some final notes for now: I have made this project, working just fine - with a single 8x 5v relay board back in 2019 (I did not do any shielding, had arduino lying in same small box as nest of 120v cabling). Secondly, when a light sticks with this setup, other lights are working alongside. I feel if the reset of the Arduino was tripped by EMI, every single light would stick, not just an errant light in the array. Lastly, I have tested the relays under hard strobing with no lights attached and there is no timing issue or sticking. Wouldn't this mean that the relays are not the issue?

I will do some tests in the meantime - uploading blink code to arduino and testing the circuit without MaxMSP software, testing MaxMSP software without relays and just LED. Isolating the issue, hopefully.

Part of me has the mind to rip all the modules out and just role my own "module" using x2 ULN2803 transistor arrays w/ x16 solitary relays. The outlets will be connected to relay's N.O. contact, and I will know that entire in & out of circuit. Hopefully I don't have to go that length . . .

Again, thanks for all your help.
 
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Is your Arduino ground tied to the relay board ground? If I understand things correctly you are using separate power supplies for each. Your schematic does not show the grounds tied together. It has caused frustration here a few times.
 

Thread Starter

mxabeles

Joined Apr 25, 2009
229
Is your Arduino ground tied to the relay board ground? If I understand things correctly you are using separate power supplies for each. Your schematic does not show the grounds tied together. It has caused frustration here a few times.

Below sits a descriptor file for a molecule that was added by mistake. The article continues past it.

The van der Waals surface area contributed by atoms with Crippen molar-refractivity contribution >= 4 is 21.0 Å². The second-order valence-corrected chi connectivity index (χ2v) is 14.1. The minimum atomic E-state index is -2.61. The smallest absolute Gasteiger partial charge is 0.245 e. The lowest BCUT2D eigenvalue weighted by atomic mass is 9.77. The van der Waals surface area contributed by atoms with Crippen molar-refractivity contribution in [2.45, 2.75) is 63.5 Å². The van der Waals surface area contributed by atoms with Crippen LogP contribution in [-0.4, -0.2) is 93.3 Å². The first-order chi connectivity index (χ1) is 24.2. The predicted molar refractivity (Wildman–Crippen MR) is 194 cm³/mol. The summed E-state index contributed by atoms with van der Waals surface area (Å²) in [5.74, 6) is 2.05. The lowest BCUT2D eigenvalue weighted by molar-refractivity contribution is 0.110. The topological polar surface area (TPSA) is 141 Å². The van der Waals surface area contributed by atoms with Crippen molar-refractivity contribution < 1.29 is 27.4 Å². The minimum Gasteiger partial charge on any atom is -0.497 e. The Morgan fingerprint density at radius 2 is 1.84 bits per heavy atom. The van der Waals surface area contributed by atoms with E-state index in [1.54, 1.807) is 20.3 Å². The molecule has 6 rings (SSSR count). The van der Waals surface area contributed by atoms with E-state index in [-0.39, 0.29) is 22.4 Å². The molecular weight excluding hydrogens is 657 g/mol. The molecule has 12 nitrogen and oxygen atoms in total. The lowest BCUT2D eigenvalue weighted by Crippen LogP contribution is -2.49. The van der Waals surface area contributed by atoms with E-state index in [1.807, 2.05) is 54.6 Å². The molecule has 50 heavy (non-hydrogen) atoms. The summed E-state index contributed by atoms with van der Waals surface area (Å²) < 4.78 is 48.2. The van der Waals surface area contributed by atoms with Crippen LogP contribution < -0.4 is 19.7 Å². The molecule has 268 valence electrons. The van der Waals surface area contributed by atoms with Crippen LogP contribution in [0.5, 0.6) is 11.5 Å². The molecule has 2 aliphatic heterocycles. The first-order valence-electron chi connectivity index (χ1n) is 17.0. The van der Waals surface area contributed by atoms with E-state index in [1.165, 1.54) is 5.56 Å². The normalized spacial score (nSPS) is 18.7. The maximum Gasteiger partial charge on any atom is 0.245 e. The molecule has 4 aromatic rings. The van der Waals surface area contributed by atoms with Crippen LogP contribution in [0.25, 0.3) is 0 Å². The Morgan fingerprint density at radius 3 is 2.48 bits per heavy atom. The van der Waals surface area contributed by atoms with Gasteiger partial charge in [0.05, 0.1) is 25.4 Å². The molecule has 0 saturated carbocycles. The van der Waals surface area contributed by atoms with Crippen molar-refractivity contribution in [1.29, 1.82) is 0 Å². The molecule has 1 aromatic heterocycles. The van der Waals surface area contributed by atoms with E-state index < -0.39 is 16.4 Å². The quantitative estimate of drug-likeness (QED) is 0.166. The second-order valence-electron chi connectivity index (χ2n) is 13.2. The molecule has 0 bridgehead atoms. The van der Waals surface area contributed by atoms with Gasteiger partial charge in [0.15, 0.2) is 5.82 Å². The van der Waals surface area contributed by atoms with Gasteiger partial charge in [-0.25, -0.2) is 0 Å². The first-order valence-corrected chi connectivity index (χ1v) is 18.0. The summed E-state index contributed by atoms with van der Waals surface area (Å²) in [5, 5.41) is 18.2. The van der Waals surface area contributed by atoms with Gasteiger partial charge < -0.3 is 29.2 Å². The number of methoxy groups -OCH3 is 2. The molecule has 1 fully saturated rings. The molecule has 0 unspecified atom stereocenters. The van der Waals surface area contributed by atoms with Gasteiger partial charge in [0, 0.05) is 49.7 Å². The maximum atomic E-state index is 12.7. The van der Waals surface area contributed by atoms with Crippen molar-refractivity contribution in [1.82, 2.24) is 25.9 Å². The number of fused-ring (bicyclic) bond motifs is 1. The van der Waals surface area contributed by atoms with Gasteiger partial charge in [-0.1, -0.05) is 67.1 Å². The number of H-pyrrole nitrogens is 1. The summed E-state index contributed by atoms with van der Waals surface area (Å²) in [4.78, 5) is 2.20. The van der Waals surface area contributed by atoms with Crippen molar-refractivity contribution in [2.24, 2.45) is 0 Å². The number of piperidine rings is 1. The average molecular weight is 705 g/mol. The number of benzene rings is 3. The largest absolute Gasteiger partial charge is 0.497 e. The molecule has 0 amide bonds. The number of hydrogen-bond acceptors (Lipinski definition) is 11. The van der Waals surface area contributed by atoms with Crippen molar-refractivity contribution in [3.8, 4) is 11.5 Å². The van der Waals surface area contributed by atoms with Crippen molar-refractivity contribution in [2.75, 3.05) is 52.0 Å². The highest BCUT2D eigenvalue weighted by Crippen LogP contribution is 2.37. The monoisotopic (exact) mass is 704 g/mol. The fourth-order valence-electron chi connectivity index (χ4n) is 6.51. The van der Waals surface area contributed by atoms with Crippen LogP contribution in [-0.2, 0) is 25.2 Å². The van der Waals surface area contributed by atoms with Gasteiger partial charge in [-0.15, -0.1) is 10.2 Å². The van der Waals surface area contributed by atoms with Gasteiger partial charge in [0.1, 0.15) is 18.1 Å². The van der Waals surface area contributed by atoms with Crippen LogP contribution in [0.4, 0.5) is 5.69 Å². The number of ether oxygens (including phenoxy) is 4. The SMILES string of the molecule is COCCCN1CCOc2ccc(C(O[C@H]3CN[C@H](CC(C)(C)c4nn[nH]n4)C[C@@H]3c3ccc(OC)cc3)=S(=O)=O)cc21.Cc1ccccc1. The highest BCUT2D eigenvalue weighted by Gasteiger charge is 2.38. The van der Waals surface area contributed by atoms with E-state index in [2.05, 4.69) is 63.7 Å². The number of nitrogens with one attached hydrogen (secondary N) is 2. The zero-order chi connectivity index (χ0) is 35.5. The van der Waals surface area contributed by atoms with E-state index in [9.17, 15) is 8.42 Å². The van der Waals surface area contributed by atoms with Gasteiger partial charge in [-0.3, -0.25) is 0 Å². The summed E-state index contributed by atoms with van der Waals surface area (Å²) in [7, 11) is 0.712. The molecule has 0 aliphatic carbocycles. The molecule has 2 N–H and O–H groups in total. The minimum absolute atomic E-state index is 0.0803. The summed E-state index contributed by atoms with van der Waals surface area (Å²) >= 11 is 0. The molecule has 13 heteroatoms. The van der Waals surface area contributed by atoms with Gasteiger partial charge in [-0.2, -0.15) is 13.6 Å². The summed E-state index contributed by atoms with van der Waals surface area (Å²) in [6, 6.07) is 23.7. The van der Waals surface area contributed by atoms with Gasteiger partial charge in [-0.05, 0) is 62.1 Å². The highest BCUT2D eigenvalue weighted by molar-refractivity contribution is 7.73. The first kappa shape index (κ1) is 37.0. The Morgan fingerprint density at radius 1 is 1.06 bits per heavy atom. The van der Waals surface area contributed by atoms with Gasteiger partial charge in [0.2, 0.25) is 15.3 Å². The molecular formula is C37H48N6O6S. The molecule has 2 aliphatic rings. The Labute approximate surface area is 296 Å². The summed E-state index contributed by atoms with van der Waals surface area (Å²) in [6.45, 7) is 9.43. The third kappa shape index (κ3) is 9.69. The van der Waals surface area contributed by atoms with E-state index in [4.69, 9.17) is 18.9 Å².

Hey there, thanks for the reply. It is not - but it was previously when things were acting up. It seems to make little difference either way, although I find it odd that this circuit does not require Arduino GND to be tied to circuit.
 
Hey there, thanks for the reply. It is not - but it was previously when things were acting up. It seems to make little difference either way, although I find it odd that this circuit does not require Arduino GND to be tied to circuit.
I had a similar problem with a PIC that turns on and off an old ATX power supply that runs a PI and gets used as a bench power supply. It wouldn't reset, but every time I turned on or off my work lights it caused enough of a something to make the PIC turn off the supply. The lights are even on a separate branch off my breaker box which really had me confused.
The. PIC runs off the constant USB power. Luckily I could just change a counter and make it work. Hopefully you find an answer.
 

Thread Starter

mxabeles

Joined Apr 25, 2009
229
I had a similar problem with a PIC that turns on and off an old ATX power supply that runs a PI and gets used as a bench power supply. It wouldn't reset, but every time I turned on or off my work lights it caused enough of a something to make the PIC turn off the supply. The lights are even on a separate branch off my breaker box which really had me confused.
The. PIC runs off the constant USB power. Luckily I could just change a counter and make it work. Hopefully you find an answer.